series eCAADe
last changed 1998/09/14 07:26

_id 2e74
authors Liebich, Thomas
year 1994
title Behind the Lines - Managing Semantically Rich Data in Architecture
source The Virtual Studio [Proceedings of the 12th European Conference on Education in Computer Aided Architectural Design / ISBN 0-9523687-0-6] Glasgow (Scotland) 7-10 September 1994, pp. 253
summary Current CAD systems have inherent bottlenecks, which diminish possible achievements for architectural practices. Among these shortcomings there are two the paper will deal with. Firstly, traditional CAD relies on a pure geometric model. All non-geometric information about objects of architectural interest has to be attached to these geometric entities. This restricts the ability to describe semantically dependent relationships. Secondly, the integration of different design tools for building and construction is still at its very beginning. The data exchange remains restricted, since it is based on a fairly low semantic level of a document-based exchange of information, such as geometric representation in DXF or IGES, rather than on a high semantic level of a model-based exchange.
series eCAADe
last changed 1998/09/14 14:16

_id ddss9463
id ddss9463
authors Lucardie, Larry
year 1994
title A Functional Framework For Conceptual Modelling
source Second Design and Decision Support Systems in Architecture & Urban Planning (Vaals, the Netherlands), August 15-19, 1994
summary A conceptual model is not only indispensable for the design and implementation of knowledge based systems, but also for their validation, modification, maintenance and enhancement. Experience indicates, however, that in many cases reality is not well reflected in a full-fledged conceptual model. What is systematically lacking in the prevailing conceptualization methods is a well-developed theory of knowledge that underlies conceptualization methods: a theory that precedes the process of forming meaningful classifications and that precedes the specification of a conceptual model. To date, conceptualization methods are based on the probabilistic assumption that, in essence, all conditions necessary for creating a classification, are provided initially and can easily be revealed by utilizing mathematical measures of similarity. Another frequently occurring prototypical assumption is that for creating a classification, necessary conditions are sufficient. Furthermore, it is assumed that the categories of conditions are a priori fixed and unconditional. That conceptualizing takes place without any explicit background knowledge about goals of classifications and without contextual influences and that categorizations have an unconditional status are not viewed as problems. In contrast to these approaches, the functional view states that relevant descriptive attributes are not necessarily a priori given but should be acquired through knowledge about goals of classifications and about contexts. It is also asserted that an explicit concern for necessary conditions will not suffice for capturing the dynamics of reality. Furthermore, the functional view puts forward that a goal- and context-oriented strategy leads to the reconstruction of new attributes and categorizations with a dynamic status. The aim of this paper is to discuss the theoretic and practical merits of the functional view compared to the probabilistic and prototype approaches. Conceptual models developed in the Computer Integrated Manufacturing-Project will serve as illustrations for the main ideas.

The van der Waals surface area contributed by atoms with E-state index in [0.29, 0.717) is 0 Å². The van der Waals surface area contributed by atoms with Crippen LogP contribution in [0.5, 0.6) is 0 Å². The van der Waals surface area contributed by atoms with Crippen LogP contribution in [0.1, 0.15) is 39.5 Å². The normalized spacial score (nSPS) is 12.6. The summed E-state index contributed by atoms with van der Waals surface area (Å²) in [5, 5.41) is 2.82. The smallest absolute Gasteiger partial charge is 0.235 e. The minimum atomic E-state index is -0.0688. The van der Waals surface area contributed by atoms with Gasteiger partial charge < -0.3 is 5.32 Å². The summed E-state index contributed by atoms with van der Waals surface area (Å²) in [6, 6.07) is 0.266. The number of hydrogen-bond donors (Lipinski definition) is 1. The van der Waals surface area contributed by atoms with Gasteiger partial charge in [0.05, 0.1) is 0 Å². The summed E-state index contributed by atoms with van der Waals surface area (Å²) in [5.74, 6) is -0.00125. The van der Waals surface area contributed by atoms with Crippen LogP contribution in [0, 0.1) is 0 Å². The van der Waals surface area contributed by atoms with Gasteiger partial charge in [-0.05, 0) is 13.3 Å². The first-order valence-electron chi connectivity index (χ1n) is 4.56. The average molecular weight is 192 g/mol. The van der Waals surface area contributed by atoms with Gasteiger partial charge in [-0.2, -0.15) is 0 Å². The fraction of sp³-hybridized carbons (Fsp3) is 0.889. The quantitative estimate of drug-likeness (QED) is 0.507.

series DDSS
email leg@bouw.tno.nl
last changed 2003/08/07 14:36

_id maver_097
id maver_097
authors Maver, Thomas W.
year 1994
title Information Technology in Design: A Perspective
source Journal of Housing, Building and Planning, vol 1, 0218-6536